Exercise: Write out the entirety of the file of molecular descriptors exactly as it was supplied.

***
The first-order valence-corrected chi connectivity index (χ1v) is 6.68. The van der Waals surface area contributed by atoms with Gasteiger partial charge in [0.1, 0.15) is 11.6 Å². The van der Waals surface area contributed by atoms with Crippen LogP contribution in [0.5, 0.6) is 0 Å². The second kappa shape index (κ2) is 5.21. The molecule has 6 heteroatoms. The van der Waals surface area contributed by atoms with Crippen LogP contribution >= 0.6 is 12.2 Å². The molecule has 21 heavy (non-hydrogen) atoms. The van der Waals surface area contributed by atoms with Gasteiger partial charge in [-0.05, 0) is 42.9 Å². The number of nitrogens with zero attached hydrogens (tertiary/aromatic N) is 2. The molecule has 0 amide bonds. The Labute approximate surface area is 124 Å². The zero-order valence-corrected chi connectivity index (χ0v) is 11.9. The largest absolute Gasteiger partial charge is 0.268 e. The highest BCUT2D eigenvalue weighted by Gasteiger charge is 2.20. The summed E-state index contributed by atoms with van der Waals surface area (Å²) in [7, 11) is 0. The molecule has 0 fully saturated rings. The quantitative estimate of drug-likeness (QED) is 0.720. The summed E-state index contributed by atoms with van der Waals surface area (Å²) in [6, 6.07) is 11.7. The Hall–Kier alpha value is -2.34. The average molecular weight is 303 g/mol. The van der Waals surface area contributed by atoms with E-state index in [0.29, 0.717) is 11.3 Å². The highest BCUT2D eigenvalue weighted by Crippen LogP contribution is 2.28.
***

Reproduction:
The first-order valence-corrected chi connectivity index (χ1v) is 6.68. The van der Waals surface area contributed by atoms with Gasteiger partial charge in [0.1, 0.15) is 11.6 Å². The van der Waals surface area contributed by atoms with Crippen LogP contribution in [0.5, 0.6) is 0 Å². The second kappa shape index (κ2) is 5.21. The molecule has 6 heteroatoms. The van der Waals surface area contributed by atoms with Crippen LogP contribution >= 0.6 is 12.2 Å². The molecule has 21 heavy (non-hydrogen) atoms. The van der Waals surface area contributed by atoms with Gasteiger partial charge in [-0.05, 0) is 42.9 Å². The number of nitrogens with zero attached hydrogens (tertiary/aromatic N) is 2. The molecule has 0 amide bonds. The Labute approximate surface area is 124 Å². The zero-order valence-corrected chi connectivity index (χ0v) is 11.9. The largest absolute Gasteiger partial charge is 0.268 e. The highest BCUT2D eigenvalue weighted by Gasteiger charge is 2.20. The summed E-state index contributed by atoms with van der Waals surface area (Å²) in [7, 11) is 0. The molecule has 0 fully saturated rings. The quantitative estimate of drug-likeness (QED) is 0.720. The summed E-state index contributed by atoms with van der Waals surface area (Å²) in [6, 6.07) is 11.7. The Hall–Kier alpha value is -2.34. The average molecular weight is 303 g/mol. The van der Waals surface area contributed by atoms with E-state index in [0.29, 0.717) is 11.3 Å². The highest BCUT2D eigenvalue weighted by Crippen LogP contribution is 2.28.